Tag Archives: WIIN

We Are the Choices We Make

WSM(15)From my earliest days, I knew what I wanted to do in life. Drive a car, fly a plane and be a disc jockey.

I know, they don’t seem like big hairy audacious life goals, but to an eight year old, they were.

Disc Jockey

You might be surprised to learn that the goal of becoming a professional disc jockey on an AM radio station came first. I actually had to have my mom drive me to the radio station and pick me up after my shift and I’m sure it was a kick for both of my parents to hear their youngest son on the radio.

My mother was a radio listener. My father never was.

Driver’s License

By the time I got my driver’s license and was graduating from high school, my radio work had earned me enough money to buy my first car and head off to college.

My course of study in college was in physics and education. I was on the path to becoming a teacher. My parents didn’t feel that becoming a full-time disc jockey was a career with any future and wanted me to have a college degree and a career I could fall back on.

While pursuing my undergraduate degree, I worked to get an FCC license for an FM radio station for my college and became the first general manager of WJJW 91.1FM. Between classes I DJ’d on my college radio station, and on weekends, holidays and summers, earned money working in professional radio.

I never had a student loan and between my radio work and playing a trombone in professional marching and concert bands, I not only paid for my college education but saved some money too.

1968 was when minimum wage paid the most money per hour in the history of the minimum wage law in America. You can’t do what I did on minimum wage today.

Airborne

Flying a plane wouldn’t happen until 17-years later. I was promoted to general manager of WIIN-AM/WFPG-FM in Atlantic City, New Jersey. The previous general manager had worked out a trade deal with our local airlines, which also provided our news/talk AM planeradio station with local traffic reports during beach season. When I took over the job, everything was already in place for flying lessons and I took advantage of the arrangement and learned to fly.

Soloing a plane over the South Jersey Shore Beaches in the summer time on the weekends was such a thrill.

Teaching

IMG_3351Whenever people would ask me what I wanted to do next with my life, my answer was always the same, teach. Yes, I wanted to teach at a college or university the very profession that I had spent my entire working life doing, radio.

When Clear Channel was doing major RIFs (Reduction In Force) in 2009, I one day found myself with a surprise visit from my Regional Vice President. For the past year, I had spent being told who I needed to terminate next in my radio stations and I knew this time it was me. It was the worst year in radio I ever had.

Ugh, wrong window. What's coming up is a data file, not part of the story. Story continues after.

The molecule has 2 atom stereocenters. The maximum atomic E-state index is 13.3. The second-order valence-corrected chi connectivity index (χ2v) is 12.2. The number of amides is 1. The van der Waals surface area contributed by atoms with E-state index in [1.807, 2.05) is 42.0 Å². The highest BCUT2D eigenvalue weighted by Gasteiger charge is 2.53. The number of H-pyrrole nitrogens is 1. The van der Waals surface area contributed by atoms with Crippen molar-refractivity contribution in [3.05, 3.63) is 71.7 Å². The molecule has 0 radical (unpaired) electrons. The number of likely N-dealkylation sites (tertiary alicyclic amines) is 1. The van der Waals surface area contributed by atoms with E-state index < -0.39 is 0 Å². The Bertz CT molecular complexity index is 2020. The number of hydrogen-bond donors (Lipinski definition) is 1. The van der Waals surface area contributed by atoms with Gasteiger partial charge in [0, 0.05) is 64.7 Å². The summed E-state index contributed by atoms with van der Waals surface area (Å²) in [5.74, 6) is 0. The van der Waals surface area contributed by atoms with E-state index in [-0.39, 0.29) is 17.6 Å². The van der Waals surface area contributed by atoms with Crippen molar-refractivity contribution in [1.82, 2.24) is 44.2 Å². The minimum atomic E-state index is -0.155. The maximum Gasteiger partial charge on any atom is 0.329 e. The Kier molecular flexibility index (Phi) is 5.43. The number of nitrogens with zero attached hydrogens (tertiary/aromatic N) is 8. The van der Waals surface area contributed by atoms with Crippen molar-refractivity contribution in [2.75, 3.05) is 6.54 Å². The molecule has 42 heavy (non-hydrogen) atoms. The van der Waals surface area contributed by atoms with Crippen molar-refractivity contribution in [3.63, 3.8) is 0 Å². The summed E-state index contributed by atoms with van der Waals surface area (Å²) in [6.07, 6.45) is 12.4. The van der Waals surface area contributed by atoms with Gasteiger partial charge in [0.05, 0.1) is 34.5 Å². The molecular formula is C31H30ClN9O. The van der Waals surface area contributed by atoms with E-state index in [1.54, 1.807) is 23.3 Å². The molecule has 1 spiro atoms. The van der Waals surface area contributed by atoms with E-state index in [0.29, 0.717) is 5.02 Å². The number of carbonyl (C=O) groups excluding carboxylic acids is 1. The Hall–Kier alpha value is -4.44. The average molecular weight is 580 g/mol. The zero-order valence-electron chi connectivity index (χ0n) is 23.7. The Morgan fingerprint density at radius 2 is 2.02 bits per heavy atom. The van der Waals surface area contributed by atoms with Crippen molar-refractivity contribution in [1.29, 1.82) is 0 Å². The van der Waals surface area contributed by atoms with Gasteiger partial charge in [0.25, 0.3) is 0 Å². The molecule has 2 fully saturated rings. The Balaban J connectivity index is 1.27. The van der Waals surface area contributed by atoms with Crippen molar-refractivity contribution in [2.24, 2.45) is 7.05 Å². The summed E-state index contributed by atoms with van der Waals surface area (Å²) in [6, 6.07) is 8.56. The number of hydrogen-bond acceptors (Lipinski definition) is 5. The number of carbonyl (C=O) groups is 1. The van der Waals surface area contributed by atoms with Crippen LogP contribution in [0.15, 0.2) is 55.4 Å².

The good news was, I saw in Radio Ink that Western Kentucky University was looking for a broadcast professor to teach sales, management, history and other radio/media courses. The position perfectly described my background and because of my two college degrees, both in education, I knew I had found the final path of my professional life.

I moved to Kentucky. Helped Dan Vallie to create the KBA/WKU Radio Talent Institute and over the course of seven years did research on the future of radio, along with creating this very blog, that I’ve been writing weekly for over five years.

Disc Jockey, Second Act

Before retiring from the university, Joe Limardi, then operations manager for WSM 650AM in Nashville, invited me to come to Music City and do a radio shift on The Air IMG_2368Castle of the South. Joe Limardi had been a guest professional broadcaster in my Capstone Class at WKU and it was during his lectures with my students that I learned that Joe had grown up listening to me on the radio back in our hometown of Pittsfield, Massachusetts on WBEC 1420AM. Joe always thought of me as a disc jockey and little did I know I inspired him to pursue a radio career.

IMG_2352I had not been behind the mic on a radio station in 35-years. I had a 10-minute lesson in how to run the control board from Joe and then was off on my own to do the next four hours on The Legend WSM.

Soloing on WSM that day was a thrill, one I had not had since my flight instructor got out of the plane one day and said, “Take it around by yourself.”

But my disc jockey second act didn’t end that day, I continue to do a VT midday shift (EST) on WMEX-LP out of Rochester, NH and heard worldwide on TuneIn Radio.

One thing is clear, we are the choices we make.

Don’t let anyone tell you, you can’t do it.

 

 

 

 

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Memories of Pinky

PinkyShortly after I arrived in Atlantic City to begin my 13-year run as general manager of WIIN/WFPG, I would be interviewed by Atlantic City Magazine about some of the changes I was making at the radio stations.